# Types that falsely advertise trivial copyability

I’ve drafted a paper for the latest WG21 mailing containing the following interesting examples, and proposing (as yet, vaguely) that we should do something about it.

## A type that falsely advertises trivial copyability

struct Plum {
int *ptr_;
explicit Plum(int& i) : ptr_(&i) {}
Plum(const Plum&) = default;
void operator=(const volatile Plum&) = delete;
template<class=void> void operator=(const Plum& rhs) {
*ptr_ = *rhs.ptr_;
}
};
static_assert(std::is_trivially_copyable_v<Plum>);
static_assert(std::is_assignable_v<Plum&, const Plum&>);
static_assert(!std::is_trivially_assignable_v<Plum&, const Plum&>);

int main() {
int a[3] = {1,2,3};
int b[3] = {4,5,6};
Plum pa[3] = {Plum(a[0]), Plum(a[1]), Plum(a[2])};
Plum pb[3] = {Plum(b[0]), Plum(b[1]), Plum(b[2])};
std::reverse_copy(pa, pa+3, pb);
assert(b[0] == 3 && b[1] == 2 && b[2] == 1);
std::copy(pa, pa+3, pb);
assert(b[0] == 1 && b[1] == 2 && b[2] == 3);
}


Microsoft STL’s std::pair<int&, int&> uses this trick, which I’ve heard credited to Peter Dimov and/or Eric Fiselier. We advertise Plum as a trivially copyable type, but in fact we give it semantics that are not value-semantic. This breaks libstdc++’s copy and Microsoft STL’s reverse_copy.

## A trivially copy-assignable type that breaks the world

struct Cat {};
struct Leopard : Cat {
int spots_;
Leopard& operator=(Leopard&) = delete;
using Cat::operator=;
};
static_assert(std::is_trivially_copyable_v<Leopard>);
static_assert(std::is_trivially_copy_assignable_v<Leopard>);

void test(Leopard& a, const Leopard& b) { a = b; }


This breaks every STL vendor’s copy — even libc++, which goes out of its way to double-check that the type it’s copying is not merely trivially_copyable but also trivially_copy_assignable. This type does in fact have a trivial copy-assignment operator, which is found by overload resolution. The trick is, it has the wrong type’s trivial copy-assignment operator!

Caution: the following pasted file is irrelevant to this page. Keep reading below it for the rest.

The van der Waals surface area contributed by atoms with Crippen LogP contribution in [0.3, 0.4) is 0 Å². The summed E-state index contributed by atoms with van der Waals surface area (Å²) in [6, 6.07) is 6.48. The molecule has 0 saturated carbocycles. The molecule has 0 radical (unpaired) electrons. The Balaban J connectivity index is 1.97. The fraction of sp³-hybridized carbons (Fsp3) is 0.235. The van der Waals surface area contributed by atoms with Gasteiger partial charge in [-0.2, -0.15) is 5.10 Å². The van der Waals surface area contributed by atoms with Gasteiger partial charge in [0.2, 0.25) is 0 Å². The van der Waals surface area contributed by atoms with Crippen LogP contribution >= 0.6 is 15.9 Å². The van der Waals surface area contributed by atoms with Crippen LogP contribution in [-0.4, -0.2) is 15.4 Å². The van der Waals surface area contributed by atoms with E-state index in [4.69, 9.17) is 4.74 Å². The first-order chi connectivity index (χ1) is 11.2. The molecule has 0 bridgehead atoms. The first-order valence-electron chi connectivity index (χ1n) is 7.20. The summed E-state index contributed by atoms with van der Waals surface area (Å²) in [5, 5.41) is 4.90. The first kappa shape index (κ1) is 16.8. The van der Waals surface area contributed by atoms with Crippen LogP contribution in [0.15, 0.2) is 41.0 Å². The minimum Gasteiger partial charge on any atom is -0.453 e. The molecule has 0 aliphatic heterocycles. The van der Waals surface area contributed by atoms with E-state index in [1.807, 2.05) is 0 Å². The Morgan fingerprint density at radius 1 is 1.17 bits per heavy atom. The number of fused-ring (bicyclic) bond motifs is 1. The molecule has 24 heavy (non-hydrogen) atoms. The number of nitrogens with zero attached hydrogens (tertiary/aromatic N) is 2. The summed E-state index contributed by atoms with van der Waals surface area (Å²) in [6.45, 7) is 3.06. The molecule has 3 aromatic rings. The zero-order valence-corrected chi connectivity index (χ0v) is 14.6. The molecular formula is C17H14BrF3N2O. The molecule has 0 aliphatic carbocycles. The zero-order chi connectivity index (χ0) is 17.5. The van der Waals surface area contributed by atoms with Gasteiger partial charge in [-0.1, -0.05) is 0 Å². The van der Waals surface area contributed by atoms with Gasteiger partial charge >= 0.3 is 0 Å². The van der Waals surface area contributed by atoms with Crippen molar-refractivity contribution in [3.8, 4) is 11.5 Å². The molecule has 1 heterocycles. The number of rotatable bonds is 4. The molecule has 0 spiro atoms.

## A non-TC aggregate containing only TC types

struct Sunglasses {
Plum plum_;
};
static_assert(!std::is_trivially_copyable_v<Sunglasses>);


You might be surprised that you can detect such “false advertising” simply by wrapping the type in an aggregate. GCC gets this wrong, but Clang+MSVC+EDG get it right.

This simple trick doesn’t quite work on Leopard:

struct PerilSensitiveSunglasses {
Leopard leopard_;
};
static_assert(std::is_trivially_copyable_v<PerilSensitiveSunglasses>);
static_assert(!std::is_copy_assignable_v<PerilSensitiveSunglasses>);
static_assert(!std::is_assignable_v<PerilSensitiveSunglasses&, PerilSensitiveSunglasses&>);


MSVC gets this wrong, but Clang+GCC+EDG get it right.

## A TC aggregate containing only non-TC types

Sometimes two wrongs make a right (Godbolt):

struct Fenris {
Fenris(Fenris&&) = default;
Fenris(const Fenris&);
Fenris& operator=(Fenris&&) = default;
Fenris& operator=(const Fenris&) = delete;
};
struct MoonMoon {
MoonMoon(MoonMoon&&) = default;
MoonMoon(const MoonMoon&) = delete;
MoonMoon& operator=(MoonMoon&&) = default;
MoonMoon& operator=(const MoonMoon&);
};

static_assert(!std::is_trivially_copyable_v<Fenris>);
static_assert(!std::is_trivially_copyable_v<MoonMoon>);

struct You {
Fenris f_;
MoonMoon m_;
};
static_assert(std::is_trivially_copyable_v<You>);


Clang+GCC get this wrong, but MSVC+EDG get it right.